Canada, judiciary, government, judges, electoral law, Supreme Court of Canada
Political scientists, including those who study Canadian government and politics, regard the judiciary as a component of the system of governance as a whole. They view it as an institution in relation to other institutions. Thus in The Judiciary in Canada: The Third Branch of Government, Peter Russell examines such issues as the structure of the judiciary in the federal system, the separation of powers and judicial independence, and the appointment, promotion and removal of judges.' As well, political scientists follow the development of the law itself, in areas of peculiar relevance to political life, like electoral law, or of general relevance, like public law. At first glance, the Supreme Court of Canada's decision in R.D.S. v. R.1 seems to fall into neither of these categories. Why, then, should it interest political scientists?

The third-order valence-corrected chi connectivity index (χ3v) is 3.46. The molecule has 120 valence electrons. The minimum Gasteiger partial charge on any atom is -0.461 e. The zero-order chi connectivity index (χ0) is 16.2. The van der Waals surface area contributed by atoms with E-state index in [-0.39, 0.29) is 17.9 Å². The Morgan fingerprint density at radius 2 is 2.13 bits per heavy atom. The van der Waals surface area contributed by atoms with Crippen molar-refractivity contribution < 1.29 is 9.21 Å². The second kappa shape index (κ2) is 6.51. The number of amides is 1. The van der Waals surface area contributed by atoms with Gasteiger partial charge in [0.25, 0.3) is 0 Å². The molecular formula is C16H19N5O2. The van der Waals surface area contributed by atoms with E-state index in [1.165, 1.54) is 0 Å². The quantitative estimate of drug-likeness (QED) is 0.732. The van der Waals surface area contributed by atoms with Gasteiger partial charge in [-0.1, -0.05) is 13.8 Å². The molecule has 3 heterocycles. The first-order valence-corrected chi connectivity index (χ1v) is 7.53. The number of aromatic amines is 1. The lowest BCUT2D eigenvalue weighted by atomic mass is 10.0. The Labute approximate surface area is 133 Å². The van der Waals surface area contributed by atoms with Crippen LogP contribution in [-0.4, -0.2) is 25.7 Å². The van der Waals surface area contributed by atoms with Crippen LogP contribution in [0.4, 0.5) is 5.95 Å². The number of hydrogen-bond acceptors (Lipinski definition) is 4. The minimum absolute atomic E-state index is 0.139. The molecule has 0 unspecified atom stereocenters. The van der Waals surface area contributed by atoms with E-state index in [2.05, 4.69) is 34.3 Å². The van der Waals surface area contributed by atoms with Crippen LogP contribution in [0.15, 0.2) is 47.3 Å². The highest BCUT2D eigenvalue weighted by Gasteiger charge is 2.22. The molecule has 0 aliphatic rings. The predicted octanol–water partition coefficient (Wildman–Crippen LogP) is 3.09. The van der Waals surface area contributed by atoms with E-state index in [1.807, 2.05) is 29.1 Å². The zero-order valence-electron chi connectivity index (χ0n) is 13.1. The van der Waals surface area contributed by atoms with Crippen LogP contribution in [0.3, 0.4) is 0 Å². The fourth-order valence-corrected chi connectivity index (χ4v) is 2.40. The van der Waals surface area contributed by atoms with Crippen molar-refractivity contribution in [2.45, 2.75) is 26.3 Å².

Jennifer Smith, "R. v. R.D.S.: A Political Science Perspective" (1998) 21:1 Dal LJ 236.